Share This Suspenseful Novel with Great Characters is a Perfectly Blended Literary Cocktail

This Suspenseful Novel with Great Characters is a Perfectly Blended Literary Cocktail

Susan Crandall has written several award-winning novels, including her first book, BACK ROADS (2003), which won the RITA Award and two National Readers’ Choice Awards. WHISTLING PAST THE GRAVEYARD (2013) won the SIBA 2014 Book Award for Fiction and was an Indie Next Pick, as well as a Target Book Pick. THE FLYING CIRCUS (2015) is a SIBA Okra pick. Her most recent novel is THE MYTH OF PERPETUAL SUMMER. She lives in central Indiana with her husband and two rescued mutts.

My favorite books have one thing in common: deep characters who take root and dwell in my consciousness after the book is back on the shelf and gathering dust because I can’t bear to part with it.

When mystery and suspense intersect with great characters and interesting sub-plots, I’m all in. Add complicated familial relationships, and, well, you’ve got my reading nirvana. That is why THE LIFE WE BURY by Allen Eskens hit a chord with me.

Joe Talvert is a college student with an irresponsible mother and a brother with autism (extremely well-drawn, I might add) whose care often falls upon Joe’s shoulders. He’s also a college student struggling to pay his tuition. When an assignment to write a biography leads him to a nursing home in search of a subject, he gets more than he bargained for when he interviews Carl Iverson—a convicted murderer who was moved to the nursing home because he’s dying of cancer. To make Carl even less palatable, his murder victim was a 17-year-old girl.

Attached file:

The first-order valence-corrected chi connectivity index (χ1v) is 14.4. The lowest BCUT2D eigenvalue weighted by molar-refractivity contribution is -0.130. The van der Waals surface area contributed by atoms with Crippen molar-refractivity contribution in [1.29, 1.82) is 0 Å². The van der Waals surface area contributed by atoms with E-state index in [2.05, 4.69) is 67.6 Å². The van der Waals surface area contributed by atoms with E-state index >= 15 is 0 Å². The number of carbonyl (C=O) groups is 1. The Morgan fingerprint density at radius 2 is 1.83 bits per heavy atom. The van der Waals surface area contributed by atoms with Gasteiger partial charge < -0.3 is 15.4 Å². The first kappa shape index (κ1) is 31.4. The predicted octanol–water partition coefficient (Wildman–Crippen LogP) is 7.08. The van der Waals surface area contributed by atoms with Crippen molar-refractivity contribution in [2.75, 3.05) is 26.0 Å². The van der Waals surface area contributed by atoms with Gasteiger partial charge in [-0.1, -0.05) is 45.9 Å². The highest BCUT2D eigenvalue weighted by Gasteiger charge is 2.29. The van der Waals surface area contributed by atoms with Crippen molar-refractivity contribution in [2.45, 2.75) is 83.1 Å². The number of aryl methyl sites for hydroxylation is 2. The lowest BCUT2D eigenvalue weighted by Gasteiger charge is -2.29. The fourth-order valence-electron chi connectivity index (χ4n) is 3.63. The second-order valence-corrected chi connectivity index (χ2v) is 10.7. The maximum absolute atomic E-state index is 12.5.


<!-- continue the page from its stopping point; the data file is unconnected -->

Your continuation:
As Carl’s story unfolds layer by layer over several sessions, Joe begins to believe his claim to innocence. Although Joe’s own life holds plenty of drama without taking on the cause of freeing a convicted murderer, his good-guy conscience can’t let it go, and Joe begins to dig for answers someone doesn’t want him to find. Throughout the story, Joe’s care for his brother becomes more complicated, his mother gets in hot water, he meets a new girl, and his prospects of staying in college become ever bleaker. All of this while racing Carl’s impending death to solve a decades old mystery so at least the man can die exonerated.

The brutal Minnesota winter is so well described that I found myself shivering as I read—but it did not feel manipulative, and expertly fueled the story. The pacing is spot on, and the secondary characters are as complete and complicated as Joe and Carl Iverson—which is saying something.

Allen Eskens manages to keep all these balls deftly in the air while maintaining the focus on Joe’s personal journey—no easy task in the plot-driven mystery/suspense genre. THE LIFE WE BURY is a perfectly blended literary cocktail—although you’ll be tempted, don’t consume it too quickly. This one is to be savored.


The Life We Bury
Allen Eskens

Looking for an interview subject for a college assignment, Joe Talbert finds himself unwittingly interviewing convicted murder Carl, who has been medically paroled to a nursing home. Thread by thread, Joe digs deeper into the circumstances of Carl’s conviction and the crime. But will he discover the truth before it’s too late to escape the fallout?

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